Another Reason Not To Give Up On Your Novel: J.K. Rowling Will Be Really Disappointed

There’s a great novel inside of you, just waiting for the moment to burst out. Not sure about that? Take J.K. Rowling’s word for it.




In a series of tweets ― inspired by one from Beauty Jackson, a podcast host and blogger with a sizable Twitter following ― Rowling encouraged creatives to never give up on their passion projects, even if the odds of success seem insurmountable.

Here’s the original tweet, which Rowling quoted:

HEY! YOU! You’re working on something and you’re thinking “Nobody’s gonna watch, read, listen.” Finish it anyway.

There were so many times in the early 90s when I needed somebody to say this to me. It’s great advice for many reasons. 

In a long thread, she extols the value of finishing work even if it never finds an audience, the lessons learned by persevering in creating art, and the importance of remembering that success is not a true measure of quality.

The discipline involved in finishing a piece of creative work is something on which you can truly pride yourself.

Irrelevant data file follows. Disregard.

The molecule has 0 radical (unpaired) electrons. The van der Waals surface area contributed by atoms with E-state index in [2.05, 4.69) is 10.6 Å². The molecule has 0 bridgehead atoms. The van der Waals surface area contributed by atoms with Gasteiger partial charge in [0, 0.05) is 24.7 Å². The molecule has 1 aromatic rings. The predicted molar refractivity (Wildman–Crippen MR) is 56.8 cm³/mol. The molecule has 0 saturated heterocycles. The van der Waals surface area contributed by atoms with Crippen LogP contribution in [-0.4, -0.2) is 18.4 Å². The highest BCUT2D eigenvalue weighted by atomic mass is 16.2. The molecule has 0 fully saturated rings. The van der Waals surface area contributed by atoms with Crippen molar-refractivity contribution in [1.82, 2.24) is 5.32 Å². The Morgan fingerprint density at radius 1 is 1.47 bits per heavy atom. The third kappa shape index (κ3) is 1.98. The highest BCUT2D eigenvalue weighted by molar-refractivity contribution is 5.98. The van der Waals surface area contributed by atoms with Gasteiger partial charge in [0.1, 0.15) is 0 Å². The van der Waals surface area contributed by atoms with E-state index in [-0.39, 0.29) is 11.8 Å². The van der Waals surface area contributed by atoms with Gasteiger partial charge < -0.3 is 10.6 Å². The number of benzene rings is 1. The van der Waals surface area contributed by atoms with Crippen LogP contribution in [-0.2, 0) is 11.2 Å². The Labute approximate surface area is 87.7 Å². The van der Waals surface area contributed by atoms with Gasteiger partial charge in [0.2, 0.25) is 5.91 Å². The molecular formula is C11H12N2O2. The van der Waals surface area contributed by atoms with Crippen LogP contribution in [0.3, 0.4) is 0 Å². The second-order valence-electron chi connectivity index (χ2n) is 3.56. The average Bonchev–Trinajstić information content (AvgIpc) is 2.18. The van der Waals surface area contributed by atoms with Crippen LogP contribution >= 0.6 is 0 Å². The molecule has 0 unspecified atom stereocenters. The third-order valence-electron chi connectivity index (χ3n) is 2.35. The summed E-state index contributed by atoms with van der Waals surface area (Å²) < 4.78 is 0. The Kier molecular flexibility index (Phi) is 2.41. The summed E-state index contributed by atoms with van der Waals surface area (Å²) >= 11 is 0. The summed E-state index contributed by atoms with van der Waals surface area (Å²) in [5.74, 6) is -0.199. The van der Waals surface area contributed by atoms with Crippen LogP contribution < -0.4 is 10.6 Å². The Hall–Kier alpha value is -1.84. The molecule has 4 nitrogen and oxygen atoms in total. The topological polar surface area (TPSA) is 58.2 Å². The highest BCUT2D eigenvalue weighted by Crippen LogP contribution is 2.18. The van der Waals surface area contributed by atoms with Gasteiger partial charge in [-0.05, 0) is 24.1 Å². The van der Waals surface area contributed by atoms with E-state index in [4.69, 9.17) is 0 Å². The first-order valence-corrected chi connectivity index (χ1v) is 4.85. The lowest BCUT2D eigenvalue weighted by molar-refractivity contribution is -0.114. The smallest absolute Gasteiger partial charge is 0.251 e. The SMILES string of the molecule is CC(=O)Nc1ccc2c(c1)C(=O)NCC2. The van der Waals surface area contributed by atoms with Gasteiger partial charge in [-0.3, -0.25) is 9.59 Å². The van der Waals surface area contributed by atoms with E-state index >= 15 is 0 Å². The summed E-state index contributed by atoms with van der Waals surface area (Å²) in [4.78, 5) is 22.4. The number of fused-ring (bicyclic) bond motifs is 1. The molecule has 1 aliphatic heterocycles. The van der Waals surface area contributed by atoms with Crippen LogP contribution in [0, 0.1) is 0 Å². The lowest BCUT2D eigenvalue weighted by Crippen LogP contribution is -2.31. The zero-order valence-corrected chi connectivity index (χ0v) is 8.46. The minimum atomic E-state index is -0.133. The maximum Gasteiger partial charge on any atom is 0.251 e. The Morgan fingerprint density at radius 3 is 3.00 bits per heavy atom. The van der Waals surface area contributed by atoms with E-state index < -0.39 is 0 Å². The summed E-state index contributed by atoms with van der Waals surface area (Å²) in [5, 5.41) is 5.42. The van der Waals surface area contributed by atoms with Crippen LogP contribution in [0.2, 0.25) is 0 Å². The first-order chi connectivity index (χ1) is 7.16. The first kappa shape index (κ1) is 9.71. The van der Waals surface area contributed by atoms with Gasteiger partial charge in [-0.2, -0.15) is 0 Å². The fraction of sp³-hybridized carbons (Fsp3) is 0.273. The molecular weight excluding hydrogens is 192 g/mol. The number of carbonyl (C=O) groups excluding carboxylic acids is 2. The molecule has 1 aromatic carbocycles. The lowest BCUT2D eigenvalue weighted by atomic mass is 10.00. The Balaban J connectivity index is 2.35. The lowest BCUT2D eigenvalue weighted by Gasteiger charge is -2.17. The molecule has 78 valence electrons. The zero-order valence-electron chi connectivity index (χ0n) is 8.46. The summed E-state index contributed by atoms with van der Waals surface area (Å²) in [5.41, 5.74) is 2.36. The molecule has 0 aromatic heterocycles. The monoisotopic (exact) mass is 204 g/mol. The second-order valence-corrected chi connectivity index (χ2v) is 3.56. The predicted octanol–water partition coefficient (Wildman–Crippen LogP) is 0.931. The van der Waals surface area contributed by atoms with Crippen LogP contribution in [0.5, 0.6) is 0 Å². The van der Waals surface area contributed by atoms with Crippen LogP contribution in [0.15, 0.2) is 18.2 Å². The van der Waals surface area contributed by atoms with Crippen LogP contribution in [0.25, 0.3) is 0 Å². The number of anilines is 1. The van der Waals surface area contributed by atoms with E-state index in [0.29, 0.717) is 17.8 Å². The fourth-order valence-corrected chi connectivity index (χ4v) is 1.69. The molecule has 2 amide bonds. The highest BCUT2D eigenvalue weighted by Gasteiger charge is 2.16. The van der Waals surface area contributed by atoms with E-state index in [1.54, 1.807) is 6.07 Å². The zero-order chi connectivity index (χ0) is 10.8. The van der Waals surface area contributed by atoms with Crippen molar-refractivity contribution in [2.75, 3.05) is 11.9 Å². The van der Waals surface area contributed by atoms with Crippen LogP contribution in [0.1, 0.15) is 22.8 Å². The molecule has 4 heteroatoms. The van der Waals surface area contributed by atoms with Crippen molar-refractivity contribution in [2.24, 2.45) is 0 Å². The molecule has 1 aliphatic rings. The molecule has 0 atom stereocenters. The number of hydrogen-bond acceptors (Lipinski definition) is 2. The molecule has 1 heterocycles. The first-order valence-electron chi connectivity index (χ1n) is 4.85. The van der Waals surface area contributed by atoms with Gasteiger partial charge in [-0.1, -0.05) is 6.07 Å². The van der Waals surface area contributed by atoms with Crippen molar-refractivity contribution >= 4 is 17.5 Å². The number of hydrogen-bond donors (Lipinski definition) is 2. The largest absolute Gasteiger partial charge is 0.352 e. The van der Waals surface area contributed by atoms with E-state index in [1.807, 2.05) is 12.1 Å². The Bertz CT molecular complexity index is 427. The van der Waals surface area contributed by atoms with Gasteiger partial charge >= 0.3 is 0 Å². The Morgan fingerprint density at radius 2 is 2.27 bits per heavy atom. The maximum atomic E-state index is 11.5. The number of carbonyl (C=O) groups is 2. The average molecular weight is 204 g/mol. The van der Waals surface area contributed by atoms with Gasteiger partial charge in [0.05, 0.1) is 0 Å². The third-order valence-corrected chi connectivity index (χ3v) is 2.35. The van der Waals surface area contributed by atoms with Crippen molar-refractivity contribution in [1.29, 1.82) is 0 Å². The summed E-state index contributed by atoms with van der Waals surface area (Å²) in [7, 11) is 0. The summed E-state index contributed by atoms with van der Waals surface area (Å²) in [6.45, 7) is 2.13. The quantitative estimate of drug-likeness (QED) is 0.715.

Maybe your third, fourth, fiftieth song/novel/painting will be the one that ‘makes it’, that wins the plaudits…

Maybe your third, fourth, fiftieth song/novel/painting will be the one that ‘makes it’, that wins the plaudits…

… but you’d never have got there without finishing the others (all of which will now be of more interest to your audience.)

Easy for her to say, right? If every struggling author eventually had a smash-hit debut novel that left them multi-millionaires, if not billionaires, then, well, money would probably cease to have much meaning.

It’s been well-documented how winding, and often difficult, a path Rowling took to superstardom ― a single mother who’d worked for Amnesty International and taught English in Portugal, she found herself scraping by to support her daughter in Edinburgh on state benefits while she toiled on her Harry Potter manuscript and trained to teach. After all that hard work, the book was rejected somewhere between “loads” and “12” times by publishers before Bloomsbury took a chance on the magic of Hogwarts.

And, to be clear, Harry Potter and the Philosopher’s Stone wasn’t her first novel. She wrote her first book at 6 years old; it was about a rabbit.

The point is, creating stuff ― whole-cloth, out of your brain ― is difficult, and it can be exhausting. It’s especially exhausting when your work isn’t appreciated, after all the thankless hours you invested in it. But if you’re really determined and you believe in yourself, maybe you just need a solid pep talk to carry you through the tough times ― and J.K. Rowling always serves the good stuff.

By Claire Fallon


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